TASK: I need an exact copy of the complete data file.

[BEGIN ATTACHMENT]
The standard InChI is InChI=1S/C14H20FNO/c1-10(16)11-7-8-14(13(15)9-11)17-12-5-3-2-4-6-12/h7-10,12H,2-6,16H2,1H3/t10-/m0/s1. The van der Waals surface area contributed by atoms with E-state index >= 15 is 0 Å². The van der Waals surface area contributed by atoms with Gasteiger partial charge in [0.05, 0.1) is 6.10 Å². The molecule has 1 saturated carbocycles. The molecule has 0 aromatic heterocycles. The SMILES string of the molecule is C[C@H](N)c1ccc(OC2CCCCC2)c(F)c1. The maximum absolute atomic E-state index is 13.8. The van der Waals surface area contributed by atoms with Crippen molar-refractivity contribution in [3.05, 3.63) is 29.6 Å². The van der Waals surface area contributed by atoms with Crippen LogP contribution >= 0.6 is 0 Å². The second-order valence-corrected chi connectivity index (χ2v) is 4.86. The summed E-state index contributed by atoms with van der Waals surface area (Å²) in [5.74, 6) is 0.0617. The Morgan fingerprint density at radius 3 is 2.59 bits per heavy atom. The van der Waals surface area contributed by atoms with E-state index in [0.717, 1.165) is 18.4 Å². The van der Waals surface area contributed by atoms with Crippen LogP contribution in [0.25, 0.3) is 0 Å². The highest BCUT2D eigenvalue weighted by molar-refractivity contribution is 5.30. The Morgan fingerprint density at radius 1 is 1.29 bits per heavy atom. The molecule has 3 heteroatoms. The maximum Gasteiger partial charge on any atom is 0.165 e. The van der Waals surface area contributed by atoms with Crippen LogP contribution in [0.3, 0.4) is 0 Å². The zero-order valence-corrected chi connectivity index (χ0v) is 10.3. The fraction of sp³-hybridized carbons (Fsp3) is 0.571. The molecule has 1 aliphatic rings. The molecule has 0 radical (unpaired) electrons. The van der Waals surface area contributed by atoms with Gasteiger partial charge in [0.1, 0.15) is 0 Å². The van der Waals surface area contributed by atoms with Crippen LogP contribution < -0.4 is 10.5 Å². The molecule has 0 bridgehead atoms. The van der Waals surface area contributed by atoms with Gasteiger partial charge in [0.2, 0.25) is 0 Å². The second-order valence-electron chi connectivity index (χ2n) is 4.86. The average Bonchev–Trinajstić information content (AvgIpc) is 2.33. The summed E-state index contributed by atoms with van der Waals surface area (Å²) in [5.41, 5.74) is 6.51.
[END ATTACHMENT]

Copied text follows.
The standard InChI is InChI=1S/C14H20FNO/c1-10(16)11-7-8-14(13(15)9-11)17-12-5-3-2-4-6-12/h7-10,12H,2-6,16H2,1H3/t10-/m0/s1. The van der Waals surface area contributed by atoms with E-state index >= 15 is 0 Å². The van der Waals surface area contributed by atoms with Gasteiger partial charge in [0.05, 0.1) is 6.10 Å². The molecule has 1 saturated carbocycles. The molecule has 0 aromatic heterocycles. The SMILES string of the molecule is C[C@H](N)c1ccc(OC2CCCCC2)c(F)c1. The maximum absolute atomic E-state index is 13.8. The van der Waals surface area contributed by atoms with Crippen molar-refractivity contribution in [3.05, 3.63) is 29.6 Å². The van der Waals surface area contributed by atoms with Crippen LogP contribution >= 0.6 is 0 Å². The second-order valence-corrected chi connectivity index (χ2v) is 4.86. The summed E-state index contributed by atoms with van der Waals surface area (Å²) in [5.74, 6) is 0.0617. The Morgan fingerprint density at radius 3 is 2.59 bits per heavy atom. The van der Waals surface area contributed by atoms with E-state index in [0.717, 1.165) is 18.4 Å². The van der Waals surface area contributed by atoms with Crippen LogP contribution in [0.25, 0.3) is 0 Å². The highest BCUT2D eigenvalue weighted by molar-refractivity contribution is 5.30. The Morgan fingerprint density at radius 1 is 1.29 bits per heavy atom. The molecule has 3 heteroatoms. The maximum Gasteiger partial charge on any atom is 0.165 e. The van der Waals surface area contributed by atoms with Crippen LogP contribution in [0.3, 0.4) is 0 Å². The zero-order valence-corrected chi connectivity index (χ0v) is 10.3. The fraction of sp³-hybridized carbons (Fsp3) is 0.571. The molecule has 1 aliphatic rings. The molecule has 0 radical (unpaired) electrons. The van der Waals surface area contributed by atoms with Gasteiger partial charge in [0.1, 0.15) is 0 Å². The van der Waals surface area contributed by atoms with Crippen LogP contribution < -0.4 is 10.5 Å². The molecule has 0 bridgehead atoms. The van der Waals surface area contributed by atoms with Gasteiger partial charge in [0.2, 0.25) is 0 Å². The second-order valence-electron chi connectivity index (χ2n) is 4.86. The average Bonchev–Trinajstić information content (AvgIpc) is 2.33. The summed E-state index contributed by atoms with van der Waals surface area (Å²) in [5.41, 5.74) is 6.51.